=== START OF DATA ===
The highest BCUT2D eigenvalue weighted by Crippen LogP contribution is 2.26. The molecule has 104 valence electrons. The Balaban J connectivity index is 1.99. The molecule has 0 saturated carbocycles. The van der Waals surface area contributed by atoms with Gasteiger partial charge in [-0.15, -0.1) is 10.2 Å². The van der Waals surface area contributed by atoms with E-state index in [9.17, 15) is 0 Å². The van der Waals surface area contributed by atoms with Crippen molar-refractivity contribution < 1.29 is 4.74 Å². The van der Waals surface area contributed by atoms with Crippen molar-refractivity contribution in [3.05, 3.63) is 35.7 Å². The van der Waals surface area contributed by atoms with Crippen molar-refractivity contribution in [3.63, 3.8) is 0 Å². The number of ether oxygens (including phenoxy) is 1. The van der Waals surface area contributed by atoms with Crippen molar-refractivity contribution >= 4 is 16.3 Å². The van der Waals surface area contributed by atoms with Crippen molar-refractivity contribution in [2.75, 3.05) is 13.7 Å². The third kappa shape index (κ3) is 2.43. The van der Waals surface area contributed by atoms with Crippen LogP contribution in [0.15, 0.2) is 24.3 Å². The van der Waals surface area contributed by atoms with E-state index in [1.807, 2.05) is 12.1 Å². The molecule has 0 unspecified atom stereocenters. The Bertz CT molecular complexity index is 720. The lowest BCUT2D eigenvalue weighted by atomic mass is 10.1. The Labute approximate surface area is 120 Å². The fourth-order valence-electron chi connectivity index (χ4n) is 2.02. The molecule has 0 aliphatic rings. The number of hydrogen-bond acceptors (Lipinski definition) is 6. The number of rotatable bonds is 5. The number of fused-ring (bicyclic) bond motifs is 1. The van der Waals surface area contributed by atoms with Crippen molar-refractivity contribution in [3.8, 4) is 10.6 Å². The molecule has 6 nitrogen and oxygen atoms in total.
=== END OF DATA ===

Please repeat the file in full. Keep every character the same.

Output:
The highest BCUT2D eigenvalue weighted by Crippen LogP contribution is 2.26. The molecule has 104 valence electrons. The Balaban J connectivity index is 1.99. The molecule has 0 saturated carbocycles. The van der Waals surface area contributed by atoms with Gasteiger partial charge in [-0.15, -0.1) is 10.2 Å². The van der Waals surface area contributed by atoms with E-state index in [9.17, 15) is 0 Å². The van der Waals surface area contributed by atoms with Crippen molar-refractivity contribution < 1.29 is 4.74 Å². The van der Waals surface area contributed by atoms with Crippen molar-refractivity contribution in [3.05, 3.63) is 35.7 Å². The van der Waals surface area contributed by atoms with Crippen molar-refractivity contribution in [3.63, 3.8) is 0 Å². The number of ether oxygens (including phenoxy) is 1. The van der Waals surface area contributed by atoms with Crippen molar-refractivity contribution >= 4 is 16.3 Å². The van der Waals surface area contributed by atoms with Crippen molar-refractivity contribution in [2.75, 3.05) is 13.7 Å². The third kappa shape index (κ3) is 2.43. The van der Waals surface area contributed by atoms with Crippen LogP contribution in [0.15, 0.2) is 24.3 Å². The van der Waals surface area contributed by atoms with E-state index in [1.807, 2.05) is 12.1 Å². The molecule has 0 unspecified atom stereocenters. The Bertz CT molecular complexity index is 720. The lowest BCUT2D eigenvalue weighted by atomic mass is 10.1. The Labute approximate surface area is 120 Å². The fourth-order valence-electron chi connectivity index (χ4n) is 2.02. The molecule has 0 aliphatic rings. The number of hydrogen-bond acceptors (Lipinski definition) is 6. The number of rotatable bonds is 5. The number of fused-ring (bicyclic) bond motifs is 1. The van der Waals surface area contributed by atoms with Crippen molar-refractivity contribution in [3.8, 4) is 10.6 Å². The molecule has 6 nitrogen and oxygen atoms in total.